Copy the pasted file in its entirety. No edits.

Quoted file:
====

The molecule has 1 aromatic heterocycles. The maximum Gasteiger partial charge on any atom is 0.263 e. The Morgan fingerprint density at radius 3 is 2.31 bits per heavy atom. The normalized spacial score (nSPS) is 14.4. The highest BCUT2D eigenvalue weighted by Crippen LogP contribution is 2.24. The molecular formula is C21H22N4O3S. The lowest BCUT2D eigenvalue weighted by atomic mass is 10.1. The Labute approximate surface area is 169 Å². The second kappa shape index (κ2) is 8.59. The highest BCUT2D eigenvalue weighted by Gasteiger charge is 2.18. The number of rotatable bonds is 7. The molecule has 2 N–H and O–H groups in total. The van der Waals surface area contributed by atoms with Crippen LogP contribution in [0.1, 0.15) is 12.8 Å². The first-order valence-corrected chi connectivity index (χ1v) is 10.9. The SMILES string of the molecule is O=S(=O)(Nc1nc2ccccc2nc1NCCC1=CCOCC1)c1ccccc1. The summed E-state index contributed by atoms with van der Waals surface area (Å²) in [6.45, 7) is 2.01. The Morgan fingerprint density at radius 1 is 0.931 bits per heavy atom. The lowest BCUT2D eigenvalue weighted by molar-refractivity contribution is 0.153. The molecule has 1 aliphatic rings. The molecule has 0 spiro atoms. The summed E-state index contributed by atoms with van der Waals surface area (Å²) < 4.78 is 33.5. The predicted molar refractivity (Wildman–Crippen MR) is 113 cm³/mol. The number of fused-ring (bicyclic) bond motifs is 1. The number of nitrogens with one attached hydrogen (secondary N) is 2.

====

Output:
The molecule has 1 aromatic heterocycles. The maximum Gasteiger partial charge on any atom is 0.263 e. The Morgan fingerprint density at radius 3 is 2.31 bits per heavy atom. The normalized spacial score (nSPS) is 14.4. The highest BCUT2D eigenvalue weighted by Crippen LogP contribution is 2.24. The molecular formula is C21H22N4O3S. The lowest BCUT2D eigenvalue weighted by atomic mass is 10.1. The Labute approximate surface area is 169 Å². The second kappa shape index (κ2) is 8.59. The highest BCUT2D eigenvalue weighted by Gasteiger charge is 2.18. The number of rotatable bonds is 7. The molecule has 2 N–H and O–H groups in total. The van der Waals surface area contributed by atoms with Crippen LogP contribution in [0.1, 0.15) is 12.8 Å². The first-order valence-corrected chi connectivity index (χ1v) is 10.9. The SMILES string of the molecule is O=S(=O)(Nc1nc2ccccc2nc1NCCC1=CCOCC1)c1ccccc1. The summed E-state index contributed by atoms with van der Waals surface area (Å²) in [6.45, 7) is 2.01. The Morgan fingerprint density at radius 1 is 0.931 bits per heavy atom. The lowest BCUT2D eigenvalue weighted by molar-refractivity contribution is 0.153. The molecule has 1 aliphatic rings. The molecule has 0 spiro atoms. The summed E-state index contributed by atoms with van der Waals surface area (Å²) < 4.78 is 33.5. The predicted molar refractivity (Wildman–Crippen MR) is 113 cm³/mol. The number of fused-ring (bicyclic) bond motifs is 1. The number of nitrogens with one attached hydrogen (secondary N) is 2.